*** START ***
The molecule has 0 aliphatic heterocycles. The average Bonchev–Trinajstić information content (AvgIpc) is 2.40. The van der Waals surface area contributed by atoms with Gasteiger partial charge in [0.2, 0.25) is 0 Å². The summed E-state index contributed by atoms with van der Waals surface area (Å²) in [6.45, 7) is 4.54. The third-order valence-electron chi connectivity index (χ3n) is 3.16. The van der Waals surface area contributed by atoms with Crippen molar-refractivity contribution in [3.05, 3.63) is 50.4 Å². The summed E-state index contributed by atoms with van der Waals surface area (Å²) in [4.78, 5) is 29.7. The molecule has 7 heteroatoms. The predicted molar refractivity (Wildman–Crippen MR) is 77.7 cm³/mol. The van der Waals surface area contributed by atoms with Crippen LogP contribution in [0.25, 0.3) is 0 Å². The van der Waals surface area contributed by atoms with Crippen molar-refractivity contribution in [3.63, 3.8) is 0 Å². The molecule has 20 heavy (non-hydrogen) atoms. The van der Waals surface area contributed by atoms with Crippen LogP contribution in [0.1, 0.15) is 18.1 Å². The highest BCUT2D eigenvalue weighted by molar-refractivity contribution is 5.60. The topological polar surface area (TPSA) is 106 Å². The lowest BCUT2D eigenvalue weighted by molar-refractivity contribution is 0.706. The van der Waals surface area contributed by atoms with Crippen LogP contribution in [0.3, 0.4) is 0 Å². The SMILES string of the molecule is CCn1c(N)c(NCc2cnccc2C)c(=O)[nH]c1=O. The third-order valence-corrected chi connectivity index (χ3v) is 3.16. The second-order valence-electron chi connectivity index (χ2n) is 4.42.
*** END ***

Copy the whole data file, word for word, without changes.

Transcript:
The molecule has 0 aliphatic heterocycles. The average Bonchev–Trinajstić information content (AvgIpc) is 2.40. The van der Waals surface area contributed by atoms with Gasteiger partial charge in [0.2, 0.25) is 0 Å². The summed E-state index contributed by atoms with van der Waals surface area (Å²) in [6.45, 7) is 4.54. The third-order valence-electron chi connectivity index (χ3n) is 3.16. The van der Waals surface area contributed by atoms with Crippen molar-refractivity contribution in [3.05, 3.63) is 50.4 Å². The summed E-state index contributed by atoms with van der Waals surface area (Å²) in [4.78, 5) is 29.7. The molecule has 7 heteroatoms. The predicted molar refractivity (Wildman–Crippen MR) is 77.7 cm³/mol. The van der Waals surface area contributed by atoms with Crippen LogP contribution in [0.25, 0.3) is 0 Å². The van der Waals surface area contributed by atoms with Crippen molar-refractivity contribution in [3.63, 3.8) is 0 Å². The molecule has 20 heavy (non-hydrogen) atoms. The van der Waals surface area contributed by atoms with Crippen LogP contribution in [0.1, 0.15) is 18.1 Å². The highest BCUT2D eigenvalue weighted by molar-refractivity contribution is 5.60. The topological polar surface area (TPSA) is 106 Å². The lowest BCUT2D eigenvalue weighted by molar-refractivity contribution is 0.706. The van der Waals surface area contributed by atoms with Crippen LogP contribution in [0.3, 0.4) is 0 Å². The SMILES string of the molecule is CCn1c(N)c(NCc2cnccc2C)c(=O)[nH]c1=O. The third-order valence-corrected chi connectivity index (χ3v) is 3.16. The second-order valence-electron chi connectivity index (χ2n) is 4.42.